Listening Accomplishes More Than Speaking

Listening Accomplishes More Than Speaking

eThe Daily Stoic for June 15th. “Listening Accomplishes More Than Speaking”.

“To the youngster talking nonsense Zeno said, ‘The reason why we have two ears and only one mouth is so we might listen more and talk less.’”

Some daily stoics ago, on What’s Better Left Unsaid, I mentioned how I have started to take more time to listen to others. For some time now, I try my best to speak less and get to know what others think, their points of view and their way of seeing things.

It’s something quite enlightening I would say. And I would recommend anyone practicing it. Listen more, speak less.

However, what’s interesting for me is how today’s stoic actually ignores the topic suggested by the title and the quote from Diogenes altogether and speaks about a very different subject…

The Three Treats Of The Wise Men…

Instead of talking about listening or speaking, today’s excerpt enumerates three reasons why supposedly wise men have fewer problems than the rest of us… Interesting? Let’s review them.

“First, the wise seem to manage expectations as much as possible. They rarely expect what isn’t possible in the first place.”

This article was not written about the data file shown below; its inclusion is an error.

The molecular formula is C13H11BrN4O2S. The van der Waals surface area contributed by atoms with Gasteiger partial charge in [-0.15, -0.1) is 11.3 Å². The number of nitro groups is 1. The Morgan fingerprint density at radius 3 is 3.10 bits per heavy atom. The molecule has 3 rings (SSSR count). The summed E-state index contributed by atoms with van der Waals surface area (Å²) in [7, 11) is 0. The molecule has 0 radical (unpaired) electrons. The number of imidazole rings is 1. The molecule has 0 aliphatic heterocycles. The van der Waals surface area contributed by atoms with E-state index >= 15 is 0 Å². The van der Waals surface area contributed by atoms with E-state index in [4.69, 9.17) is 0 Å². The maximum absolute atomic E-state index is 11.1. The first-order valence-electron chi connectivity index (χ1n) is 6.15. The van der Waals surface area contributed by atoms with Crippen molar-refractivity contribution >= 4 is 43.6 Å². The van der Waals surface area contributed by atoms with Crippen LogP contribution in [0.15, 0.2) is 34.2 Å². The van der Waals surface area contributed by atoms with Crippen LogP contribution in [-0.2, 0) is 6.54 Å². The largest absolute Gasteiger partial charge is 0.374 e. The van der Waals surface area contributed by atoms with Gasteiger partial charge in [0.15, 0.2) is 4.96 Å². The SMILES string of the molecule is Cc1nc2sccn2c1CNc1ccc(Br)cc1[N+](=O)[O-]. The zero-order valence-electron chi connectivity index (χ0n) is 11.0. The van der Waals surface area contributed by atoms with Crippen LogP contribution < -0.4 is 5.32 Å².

Well, as an entrepreneur, I consider myself kind of a dreamer. Probably all entrepreneurs are -or should be- dreamers. So expecting what isn’t possible can sometimes help you achieve something that was considered impossible previously.

“Second, the wise always consider both the best and worst case scenarios. They don’t just think about what they wish to happen, but also what very realistically can happen if things were to suddenly turn.”

One of my main problems is perhaps that I am always planning and thinking about future possibilities, especially what can go wrong. That may make me a wise man… or not, but surely makes me struggle to live the present, and be more relaxed and easy going sometimes. I’m working on that, though, and meditation is actually one great tool in my arsenal.

“Third, the wise act with a reverse clause—meaning that they not only consider what might go wrong, but they are prepared for that to be exactly what they want to happen—it is an opportunity for excellence and virtue.”

Here’s when it’s clear that I’m not a wise man. While I am a positive person, I tend to always imagine the worst-case scenario, when things go completely wrong. That perhaps is not a very usual behavior on a dreamer, and it’s actually not very beneficial.

Thus: three things to work on: be more realistic, consider best and worst scenarios, but don’t let them overcome the present, and be more positive and less doomy 🙂


Today’s Daily Stoic, “Listening Accomplishes More Than Speaking”, contrarily to what the title would suggest, speaks about three characteristics of every wise men… So I thought it would be nice to actually write down my thoughts about them.